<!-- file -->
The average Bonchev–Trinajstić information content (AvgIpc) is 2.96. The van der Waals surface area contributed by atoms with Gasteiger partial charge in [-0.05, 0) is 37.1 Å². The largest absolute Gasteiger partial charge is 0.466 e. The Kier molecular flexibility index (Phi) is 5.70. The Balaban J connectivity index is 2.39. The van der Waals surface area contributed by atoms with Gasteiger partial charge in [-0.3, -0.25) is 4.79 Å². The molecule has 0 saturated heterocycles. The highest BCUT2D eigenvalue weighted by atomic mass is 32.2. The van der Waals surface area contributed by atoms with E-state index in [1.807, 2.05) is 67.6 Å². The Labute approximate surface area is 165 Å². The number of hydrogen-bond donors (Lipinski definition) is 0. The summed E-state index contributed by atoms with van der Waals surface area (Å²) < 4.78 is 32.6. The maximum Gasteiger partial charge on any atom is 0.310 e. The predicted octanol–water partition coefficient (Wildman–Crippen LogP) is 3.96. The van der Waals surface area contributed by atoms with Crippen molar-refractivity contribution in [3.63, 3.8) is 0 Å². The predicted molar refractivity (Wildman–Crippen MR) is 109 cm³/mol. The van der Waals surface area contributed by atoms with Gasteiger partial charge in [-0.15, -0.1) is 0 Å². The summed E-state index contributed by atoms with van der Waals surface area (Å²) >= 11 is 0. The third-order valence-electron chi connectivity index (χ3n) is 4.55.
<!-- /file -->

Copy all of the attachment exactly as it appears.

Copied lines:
The average Bonchev–Trinajstić information content (AvgIpc) is 2.96. The van der Waals surface area contributed by atoms with Gasteiger partial charge in [-0.05, 0) is 37.1 Å². The largest absolute Gasteiger partial charge is 0.466 e. The Kier molecular flexibility index (Phi) is 5.70. The Balaban J connectivity index is 2.39. The van der Waals surface area contributed by atoms with Gasteiger partial charge in [-0.3, -0.25) is 4.79 Å². The molecule has 0 saturated heterocycles. The highest BCUT2D eigenvalue weighted by atomic mass is 32.2. The van der Waals surface area contributed by atoms with E-state index in [1.807, 2.05) is 67.6 Å². The Labute approximate surface area is 165 Å². The number of hydrogen-bond donors (Lipinski definition) is 0. The summed E-state index contributed by atoms with van der Waals surface area (Å²) < 4.78 is 32.6. The maximum Gasteiger partial charge on any atom is 0.310 e. The predicted octanol–water partition coefficient (Wildman–Crippen LogP) is 3.96. The van der Waals surface area contributed by atoms with Crippen molar-refractivity contribution in [3.63, 3.8) is 0 Å². The predicted molar refractivity (Wildman–Crippen MR) is 109 cm³/mol. The van der Waals surface area contributed by atoms with Gasteiger partial charge in [-0.15, -0.1) is 0 Å². The summed E-state index contributed by atoms with van der Waals surface area (Å²) >= 11 is 0. The third-order valence-electron chi connectivity index (χ3n) is 4.55.